BOSTON — The Baker-Polito administration announced $8.8 million in additional grants and contracts to community-based organizations as part of the Massachusetts Vaccine Equity Initiative to increase awareness and access to the COVID-19 vaccine in the 20 cities and towns hardest hit by the pandemic. The awards are part of the administration’s investment of $27.4 million in federal funds announced in March.
The funds, which will be distributed to select community- and faith-based organizations statewide, include $6.8 million to 25 organizations over 24 months to reduce barriers to vaccination for priority communities and populations most disproportionately impacted by COVID-19.
Community-based organizations, community health centers, and behavioral health centers will provide guidance about vaccine eligibility, assistance to register for online appointments, and translation services, among other supports. Services will be delivered by bilingual and bicultural staff and community health workers with experience serving priority populations.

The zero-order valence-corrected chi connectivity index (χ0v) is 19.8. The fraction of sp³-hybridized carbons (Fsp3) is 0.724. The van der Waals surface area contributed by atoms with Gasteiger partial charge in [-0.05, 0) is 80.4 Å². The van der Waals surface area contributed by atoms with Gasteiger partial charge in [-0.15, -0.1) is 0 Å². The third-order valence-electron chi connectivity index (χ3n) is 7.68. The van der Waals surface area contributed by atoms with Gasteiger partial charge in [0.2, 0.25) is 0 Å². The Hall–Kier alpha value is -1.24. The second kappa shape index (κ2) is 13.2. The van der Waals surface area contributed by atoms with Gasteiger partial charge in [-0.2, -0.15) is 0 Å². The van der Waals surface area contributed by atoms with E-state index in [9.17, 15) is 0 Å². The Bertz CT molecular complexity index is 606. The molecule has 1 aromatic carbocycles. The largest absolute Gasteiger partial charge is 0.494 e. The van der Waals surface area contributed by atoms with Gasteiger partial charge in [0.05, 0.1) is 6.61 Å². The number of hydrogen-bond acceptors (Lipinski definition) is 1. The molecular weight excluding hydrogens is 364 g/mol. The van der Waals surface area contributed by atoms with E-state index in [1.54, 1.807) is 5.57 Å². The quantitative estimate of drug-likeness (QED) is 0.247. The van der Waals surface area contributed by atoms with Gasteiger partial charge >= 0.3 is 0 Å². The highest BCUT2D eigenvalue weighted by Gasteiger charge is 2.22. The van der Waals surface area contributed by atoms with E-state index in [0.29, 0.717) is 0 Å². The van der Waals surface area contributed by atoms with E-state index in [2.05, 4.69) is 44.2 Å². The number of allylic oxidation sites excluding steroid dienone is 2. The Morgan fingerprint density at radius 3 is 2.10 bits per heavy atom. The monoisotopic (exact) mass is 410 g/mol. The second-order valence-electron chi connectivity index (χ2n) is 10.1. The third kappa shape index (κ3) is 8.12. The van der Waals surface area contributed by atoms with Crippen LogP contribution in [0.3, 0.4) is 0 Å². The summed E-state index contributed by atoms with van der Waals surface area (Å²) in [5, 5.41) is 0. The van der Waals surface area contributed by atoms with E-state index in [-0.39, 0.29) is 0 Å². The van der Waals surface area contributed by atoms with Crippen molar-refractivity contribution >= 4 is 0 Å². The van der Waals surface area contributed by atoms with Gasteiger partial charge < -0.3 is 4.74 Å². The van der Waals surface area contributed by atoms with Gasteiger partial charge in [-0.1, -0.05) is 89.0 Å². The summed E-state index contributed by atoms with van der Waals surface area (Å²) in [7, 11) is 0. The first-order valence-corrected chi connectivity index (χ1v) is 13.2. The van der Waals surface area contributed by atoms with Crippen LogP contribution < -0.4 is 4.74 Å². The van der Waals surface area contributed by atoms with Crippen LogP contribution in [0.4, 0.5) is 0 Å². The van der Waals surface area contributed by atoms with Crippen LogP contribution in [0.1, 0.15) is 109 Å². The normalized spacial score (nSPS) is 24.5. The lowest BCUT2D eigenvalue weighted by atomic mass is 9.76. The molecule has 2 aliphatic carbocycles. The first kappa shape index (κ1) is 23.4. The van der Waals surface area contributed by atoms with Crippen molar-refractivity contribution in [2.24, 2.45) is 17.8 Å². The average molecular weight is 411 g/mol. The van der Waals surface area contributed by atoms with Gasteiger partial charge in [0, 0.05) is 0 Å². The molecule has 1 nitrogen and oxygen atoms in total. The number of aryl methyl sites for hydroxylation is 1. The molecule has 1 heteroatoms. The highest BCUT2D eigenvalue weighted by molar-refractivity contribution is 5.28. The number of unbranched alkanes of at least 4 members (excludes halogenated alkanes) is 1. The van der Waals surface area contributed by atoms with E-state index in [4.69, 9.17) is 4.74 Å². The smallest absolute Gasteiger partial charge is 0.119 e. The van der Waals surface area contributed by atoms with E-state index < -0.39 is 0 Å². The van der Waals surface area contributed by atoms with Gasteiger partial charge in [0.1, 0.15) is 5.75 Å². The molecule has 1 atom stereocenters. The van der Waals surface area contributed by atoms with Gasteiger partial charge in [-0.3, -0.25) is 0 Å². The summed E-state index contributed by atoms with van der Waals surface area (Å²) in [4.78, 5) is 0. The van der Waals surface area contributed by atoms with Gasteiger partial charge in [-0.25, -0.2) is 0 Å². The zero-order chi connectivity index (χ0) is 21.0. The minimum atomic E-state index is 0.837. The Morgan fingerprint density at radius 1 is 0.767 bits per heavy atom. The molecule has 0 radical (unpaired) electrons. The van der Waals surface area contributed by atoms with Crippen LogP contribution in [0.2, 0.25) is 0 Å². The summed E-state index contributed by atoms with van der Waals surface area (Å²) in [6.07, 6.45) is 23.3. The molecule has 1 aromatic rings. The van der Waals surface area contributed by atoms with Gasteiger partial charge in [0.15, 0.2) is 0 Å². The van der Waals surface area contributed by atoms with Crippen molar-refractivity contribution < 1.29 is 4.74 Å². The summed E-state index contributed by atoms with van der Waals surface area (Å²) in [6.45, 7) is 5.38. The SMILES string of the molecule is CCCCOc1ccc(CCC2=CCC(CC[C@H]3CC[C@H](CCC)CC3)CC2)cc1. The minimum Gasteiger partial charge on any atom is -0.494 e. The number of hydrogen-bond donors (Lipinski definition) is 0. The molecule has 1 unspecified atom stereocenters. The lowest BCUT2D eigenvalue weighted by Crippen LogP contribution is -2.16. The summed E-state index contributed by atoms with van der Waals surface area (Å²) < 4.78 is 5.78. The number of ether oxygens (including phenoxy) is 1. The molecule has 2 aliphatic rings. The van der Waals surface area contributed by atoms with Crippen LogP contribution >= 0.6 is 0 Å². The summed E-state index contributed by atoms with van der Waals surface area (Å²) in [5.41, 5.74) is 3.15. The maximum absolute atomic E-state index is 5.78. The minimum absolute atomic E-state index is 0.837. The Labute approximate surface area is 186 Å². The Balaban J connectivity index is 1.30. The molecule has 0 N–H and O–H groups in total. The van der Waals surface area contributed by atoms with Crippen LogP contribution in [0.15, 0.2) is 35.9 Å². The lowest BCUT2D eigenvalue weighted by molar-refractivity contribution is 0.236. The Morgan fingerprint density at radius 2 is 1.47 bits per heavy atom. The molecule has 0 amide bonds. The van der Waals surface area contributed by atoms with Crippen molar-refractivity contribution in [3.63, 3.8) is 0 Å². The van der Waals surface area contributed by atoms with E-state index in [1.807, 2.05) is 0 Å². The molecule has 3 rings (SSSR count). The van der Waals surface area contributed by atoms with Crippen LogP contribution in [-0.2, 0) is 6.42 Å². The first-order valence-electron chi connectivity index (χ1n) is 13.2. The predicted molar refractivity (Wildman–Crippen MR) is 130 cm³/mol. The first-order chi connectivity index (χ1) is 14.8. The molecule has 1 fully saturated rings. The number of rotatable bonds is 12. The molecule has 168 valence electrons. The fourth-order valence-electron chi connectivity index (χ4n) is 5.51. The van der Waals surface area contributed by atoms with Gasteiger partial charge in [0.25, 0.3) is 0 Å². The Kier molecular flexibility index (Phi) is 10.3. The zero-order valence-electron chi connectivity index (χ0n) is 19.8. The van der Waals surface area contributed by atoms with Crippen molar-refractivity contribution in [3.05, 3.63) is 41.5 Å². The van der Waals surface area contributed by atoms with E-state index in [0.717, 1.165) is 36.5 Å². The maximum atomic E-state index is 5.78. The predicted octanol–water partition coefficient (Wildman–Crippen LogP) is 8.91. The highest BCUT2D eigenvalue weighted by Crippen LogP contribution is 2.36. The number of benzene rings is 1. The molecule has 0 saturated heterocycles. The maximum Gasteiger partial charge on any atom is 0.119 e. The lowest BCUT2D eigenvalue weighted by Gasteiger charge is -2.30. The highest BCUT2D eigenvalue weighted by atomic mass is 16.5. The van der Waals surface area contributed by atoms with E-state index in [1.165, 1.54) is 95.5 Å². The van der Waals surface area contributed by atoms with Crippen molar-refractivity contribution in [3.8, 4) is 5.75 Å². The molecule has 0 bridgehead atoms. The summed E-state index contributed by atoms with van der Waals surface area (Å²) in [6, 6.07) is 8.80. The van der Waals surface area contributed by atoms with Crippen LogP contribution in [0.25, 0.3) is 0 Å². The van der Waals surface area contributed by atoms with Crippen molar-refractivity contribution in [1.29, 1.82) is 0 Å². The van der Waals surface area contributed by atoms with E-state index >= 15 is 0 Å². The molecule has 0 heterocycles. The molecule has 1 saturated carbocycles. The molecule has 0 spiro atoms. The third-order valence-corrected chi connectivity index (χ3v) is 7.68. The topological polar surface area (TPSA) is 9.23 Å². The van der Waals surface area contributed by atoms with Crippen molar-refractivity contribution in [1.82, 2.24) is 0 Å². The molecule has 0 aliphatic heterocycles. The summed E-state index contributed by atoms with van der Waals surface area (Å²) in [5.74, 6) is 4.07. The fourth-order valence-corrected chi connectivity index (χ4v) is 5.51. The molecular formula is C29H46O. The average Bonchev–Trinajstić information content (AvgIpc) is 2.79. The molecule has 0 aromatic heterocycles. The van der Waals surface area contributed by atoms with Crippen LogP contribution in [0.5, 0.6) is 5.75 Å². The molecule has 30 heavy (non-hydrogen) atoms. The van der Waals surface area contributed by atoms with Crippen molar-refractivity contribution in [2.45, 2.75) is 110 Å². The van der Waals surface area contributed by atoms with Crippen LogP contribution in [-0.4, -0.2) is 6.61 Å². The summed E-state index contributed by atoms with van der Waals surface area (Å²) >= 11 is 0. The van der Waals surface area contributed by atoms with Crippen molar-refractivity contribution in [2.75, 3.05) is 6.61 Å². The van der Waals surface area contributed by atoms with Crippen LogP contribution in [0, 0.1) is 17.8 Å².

“As we continue to focus on the unequal burden of the COVID-19 pandemic on individuals in our hardest-hit cities and towns, we’re working hand in hand with communities on vaccine outreach and access efforts,” said Public Health Commissioner Dr. Monica Bharel. “That means building trust and confidence in vaccine safety and efficacy and helping eligible residents overcome barriers to get vaccinated.”
Organizations will receive funding to directly administer vaccination to groups that were not reached by other outreach efforts. These organizations can be deployed to smaller venues with populations that may require more intensive one-on-one vaccination support, such as treatment facilities for substance-use disorder, places of worship, homeless encampments, food pantries/congregate meal locations, LGBTQ+ community programs, shelters and day programs, and immigrant assistance centers.